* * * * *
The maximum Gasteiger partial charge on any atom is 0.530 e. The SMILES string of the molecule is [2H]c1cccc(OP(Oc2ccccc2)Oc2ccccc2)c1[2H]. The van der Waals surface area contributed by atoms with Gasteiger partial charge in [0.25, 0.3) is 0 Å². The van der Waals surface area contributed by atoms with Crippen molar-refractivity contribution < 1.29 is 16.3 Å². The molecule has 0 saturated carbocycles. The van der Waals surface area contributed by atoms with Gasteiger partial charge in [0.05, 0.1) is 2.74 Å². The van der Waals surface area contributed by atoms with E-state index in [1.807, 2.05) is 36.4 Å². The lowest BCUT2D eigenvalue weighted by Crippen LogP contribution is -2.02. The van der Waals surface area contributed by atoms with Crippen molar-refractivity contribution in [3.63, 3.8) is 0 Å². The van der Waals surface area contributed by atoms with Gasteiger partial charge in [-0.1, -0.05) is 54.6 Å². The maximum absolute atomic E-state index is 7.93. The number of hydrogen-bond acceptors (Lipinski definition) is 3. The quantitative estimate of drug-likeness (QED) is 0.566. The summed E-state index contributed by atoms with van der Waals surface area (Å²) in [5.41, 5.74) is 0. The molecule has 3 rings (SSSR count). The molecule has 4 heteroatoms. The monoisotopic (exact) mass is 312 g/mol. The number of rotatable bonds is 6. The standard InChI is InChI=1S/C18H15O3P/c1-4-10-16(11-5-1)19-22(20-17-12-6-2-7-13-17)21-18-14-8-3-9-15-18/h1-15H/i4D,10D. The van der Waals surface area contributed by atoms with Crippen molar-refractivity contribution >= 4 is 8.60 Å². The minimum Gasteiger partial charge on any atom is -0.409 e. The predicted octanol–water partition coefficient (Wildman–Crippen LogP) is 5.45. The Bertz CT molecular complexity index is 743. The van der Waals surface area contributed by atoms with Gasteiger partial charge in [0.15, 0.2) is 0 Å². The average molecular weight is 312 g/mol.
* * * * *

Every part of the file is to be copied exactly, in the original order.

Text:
The maximum Gasteiger partial charge on any atom is 0.530 e. The SMILES string of the molecule is [2H]c1cccc(OP(Oc2ccccc2)Oc2ccccc2)c1[2H]. The van der Waals surface area contributed by atoms with Gasteiger partial charge in [0.25, 0.3) is 0 Å². The van der Waals surface area contributed by atoms with Crippen molar-refractivity contribution < 1.29 is 16.3 Å². The molecule has 0 saturated carbocycles. The van der Waals surface area contributed by atoms with Gasteiger partial charge in [0.05, 0.1) is 2.74 Å². The van der Waals surface area contributed by atoms with E-state index in [1.807, 2.05) is 36.4 Å². The lowest BCUT2D eigenvalue weighted by Crippen LogP contribution is -2.02. The van der Waals surface area contributed by atoms with Crippen molar-refractivity contribution in [3.63, 3.8) is 0 Å². The van der Waals surface area contributed by atoms with Gasteiger partial charge in [-0.1, -0.05) is 54.6 Å². The maximum absolute atomic E-state index is 7.93. The number of hydrogen-bond acceptors (Lipinski definition) is 3. The quantitative estimate of drug-likeness (QED) is 0.566. The summed E-state index contributed by atoms with van der Waals surface area (Å²) in [5.41, 5.74) is 0. The molecule has 3 rings (SSSR count). The molecule has 4 heteroatoms. The monoisotopic (exact) mass is 312 g/mol. The number of rotatable bonds is 6. The standard InChI is InChI=1S/C18H15O3P/c1-4-10-16(11-5-1)19-22(20-17-12-6-2-7-13-17)21-18-14-8-3-9-15-18/h1-15H/i4D,10D. The van der Waals surface area contributed by atoms with Crippen molar-refractivity contribution >= 4 is 8.60 Å². The minimum Gasteiger partial charge on any atom is -0.409 e. The predicted octanol–water partition coefficient (Wildman–Crippen LogP) is 5.45. The Bertz CT molecular complexity index is 743. The van der Waals surface area contributed by atoms with Gasteiger partial charge in [0.15, 0.2) is 0 Å². The average molecular weight is 312 g/mol.